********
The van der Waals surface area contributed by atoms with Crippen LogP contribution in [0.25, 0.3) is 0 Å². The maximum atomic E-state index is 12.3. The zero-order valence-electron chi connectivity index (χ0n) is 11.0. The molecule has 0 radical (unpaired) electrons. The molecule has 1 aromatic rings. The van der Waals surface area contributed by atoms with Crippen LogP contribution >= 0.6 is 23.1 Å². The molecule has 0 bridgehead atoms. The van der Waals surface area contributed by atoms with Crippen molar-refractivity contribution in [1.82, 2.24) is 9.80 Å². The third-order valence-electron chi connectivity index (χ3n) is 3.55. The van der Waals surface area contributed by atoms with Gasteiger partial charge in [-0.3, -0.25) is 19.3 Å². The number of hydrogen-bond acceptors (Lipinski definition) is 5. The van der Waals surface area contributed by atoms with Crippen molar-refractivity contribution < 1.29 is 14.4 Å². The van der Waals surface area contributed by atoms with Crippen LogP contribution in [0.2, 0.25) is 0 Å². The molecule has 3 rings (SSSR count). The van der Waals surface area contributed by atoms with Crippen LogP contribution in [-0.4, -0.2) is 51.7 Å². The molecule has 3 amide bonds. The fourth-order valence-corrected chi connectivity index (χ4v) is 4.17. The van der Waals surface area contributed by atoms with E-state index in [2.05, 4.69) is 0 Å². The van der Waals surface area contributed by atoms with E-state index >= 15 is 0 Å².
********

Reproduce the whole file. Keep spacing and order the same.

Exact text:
The van der Waals surface area contributed by atoms with Crippen LogP contribution in [0.25, 0.3) is 0 Å². The maximum atomic E-state index is 12.3. The zero-order valence-electron chi connectivity index (χ0n) is 11.0. The molecule has 0 radical (unpaired) electrons. The molecule has 1 aromatic rings. The van der Waals surface area contributed by atoms with Crippen LogP contribution >= 0.6 is 23.1 Å². The molecule has 0 bridgehead atoms. The van der Waals surface area contributed by atoms with Crippen molar-refractivity contribution in [1.82, 2.24) is 9.80 Å². The third-order valence-electron chi connectivity index (χ3n) is 3.55. The van der Waals surface area contributed by atoms with Gasteiger partial charge in [-0.3, -0.25) is 19.3 Å². The number of hydrogen-bond acceptors (Lipinski definition) is 5. The van der Waals surface area contributed by atoms with Crippen molar-refractivity contribution < 1.29 is 14.4 Å². The van der Waals surface area contributed by atoms with Crippen LogP contribution in [0.2, 0.25) is 0 Å². The molecule has 3 rings (SSSR count). The van der Waals surface area contributed by atoms with Crippen LogP contribution in [-0.4, -0.2) is 51.7 Å². The molecule has 3 amide bonds. The fourth-order valence-corrected chi connectivity index (χ4v) is 4.17. The van der Waals surface area contributed by atoms with E-state index in [2.05, 4.69) is 0 Å². The van der Waals surface area contributed by atoms with E-state index >= 15 is 0 Å².